Eagle on Nest
Early Saturday morning, March 26, 2016, my friend, Ernie Sears
, and I went to a location along the Potomac River to photograph and video an active American Bald Eagles’ nest. The location of the nest is fortunately not well known, and we would not have found it if it was not recommended to us by a friend, Geoffrey Green
. Based on Geoff’s directions, we were easily able to locate the nest, and when we arrived, one of the eagles was sitting on the nest. One of the advantages of this eagles’ nest is that it is located at eye-level, enabling photographing into the nest, instead of shooting from below the nest, which most often is the case.
Eagle perched above nest, guarding its two eaglets.
After a short while, the eagle flew from the nest and perched on a nearby limb where it could keep a close eye on the nest and the two very young, newly hatched eaglets. While we were there, the other eagle returned, and they switched roles. The other eagle stayed on the nest, while the other one went in search of food, most likely a fish, for their hungry eaglets.
As the eagle waited for its mate to return, I was able to capture an image of the eagle with one of its eaglets. (below image)
I returned on Sunday, Easter morning, with my wife after church for a brief visit to show her the nest and eagles, and to try a different camera. I am glad that I returned with the different camera. On Saturday, I used my Nikon D810 with a 600mm Nikon lens, but on Sunday I used a Nikon 1 V3 with the 600mm lens. The Nikon 1 V3 has a much smaller sensor with a 2.7 crop factor, and when used on the 600mm lens, it had the equivalent of 1620mm lens providing more reach for the distant nest. The nest is a little more than 290 feet from where I could get a clear shot of it, as seen from the below image. If you look closely, you can see the nest just above the center of the frame.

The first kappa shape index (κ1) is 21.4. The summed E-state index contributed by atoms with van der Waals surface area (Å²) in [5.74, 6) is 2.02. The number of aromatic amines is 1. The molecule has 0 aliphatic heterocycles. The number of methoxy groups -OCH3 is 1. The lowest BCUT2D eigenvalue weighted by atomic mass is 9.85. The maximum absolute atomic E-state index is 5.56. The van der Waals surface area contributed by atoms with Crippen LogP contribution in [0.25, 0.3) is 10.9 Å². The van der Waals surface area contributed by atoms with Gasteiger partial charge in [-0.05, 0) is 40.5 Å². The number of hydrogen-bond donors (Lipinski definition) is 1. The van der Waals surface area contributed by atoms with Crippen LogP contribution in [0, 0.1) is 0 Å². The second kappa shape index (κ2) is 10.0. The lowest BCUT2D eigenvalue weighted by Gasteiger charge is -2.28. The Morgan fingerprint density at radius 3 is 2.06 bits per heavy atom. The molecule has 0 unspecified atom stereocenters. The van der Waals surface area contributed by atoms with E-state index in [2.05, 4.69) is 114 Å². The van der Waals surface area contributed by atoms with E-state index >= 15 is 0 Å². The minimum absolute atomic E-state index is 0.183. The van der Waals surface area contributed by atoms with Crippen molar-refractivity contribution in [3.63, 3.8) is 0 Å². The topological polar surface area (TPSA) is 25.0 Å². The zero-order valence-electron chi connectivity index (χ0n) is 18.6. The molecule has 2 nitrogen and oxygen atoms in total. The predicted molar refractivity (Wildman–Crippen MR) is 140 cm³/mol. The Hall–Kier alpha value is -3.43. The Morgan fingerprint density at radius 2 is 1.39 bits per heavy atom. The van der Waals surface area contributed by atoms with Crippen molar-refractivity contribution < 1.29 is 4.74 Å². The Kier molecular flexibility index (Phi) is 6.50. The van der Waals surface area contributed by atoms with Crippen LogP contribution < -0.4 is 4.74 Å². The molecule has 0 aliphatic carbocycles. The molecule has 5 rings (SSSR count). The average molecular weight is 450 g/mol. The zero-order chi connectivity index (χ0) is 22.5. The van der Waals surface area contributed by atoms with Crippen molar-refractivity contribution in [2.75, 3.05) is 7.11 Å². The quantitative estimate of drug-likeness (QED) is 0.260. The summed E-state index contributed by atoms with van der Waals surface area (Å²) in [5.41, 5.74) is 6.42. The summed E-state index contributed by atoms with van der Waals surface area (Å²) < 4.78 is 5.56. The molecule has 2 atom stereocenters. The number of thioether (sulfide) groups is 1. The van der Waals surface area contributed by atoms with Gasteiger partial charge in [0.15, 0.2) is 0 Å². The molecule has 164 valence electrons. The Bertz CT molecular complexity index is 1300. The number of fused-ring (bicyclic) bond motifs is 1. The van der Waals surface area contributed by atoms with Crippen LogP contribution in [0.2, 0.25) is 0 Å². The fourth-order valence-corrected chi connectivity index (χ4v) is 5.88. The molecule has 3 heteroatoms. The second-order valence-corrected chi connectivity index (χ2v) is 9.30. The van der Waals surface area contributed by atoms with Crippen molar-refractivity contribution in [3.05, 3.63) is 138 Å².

Eagles’ nest as seen from my shooting location. (iPhone 6s image)
Below are two images taken with the Nikon 1 V3. On Sunday, the sky was heavily overcast, providing filtered light, which was better light to photograph the eagles. The filtered light eliminated shadows and reduced the difficulty of not capturing detail in the eagle’s brightly lit white feathers.
Eagle feeding one of its eaglets.
In the second image, the eagle can be seen feeding one of the eaglets. I also videoed the eagles and have several videos of the eagle feeding the two eaglets. I will post the videos tomorrow in another article.
I plan to return to this (secret) location to continue photographing and videoing the eaglets as they mature and eventually fledge from their nest. If you are not following my blog, I recommend that you click on the above “Sign me up!” button so that you can monitor the growth of the eaglets.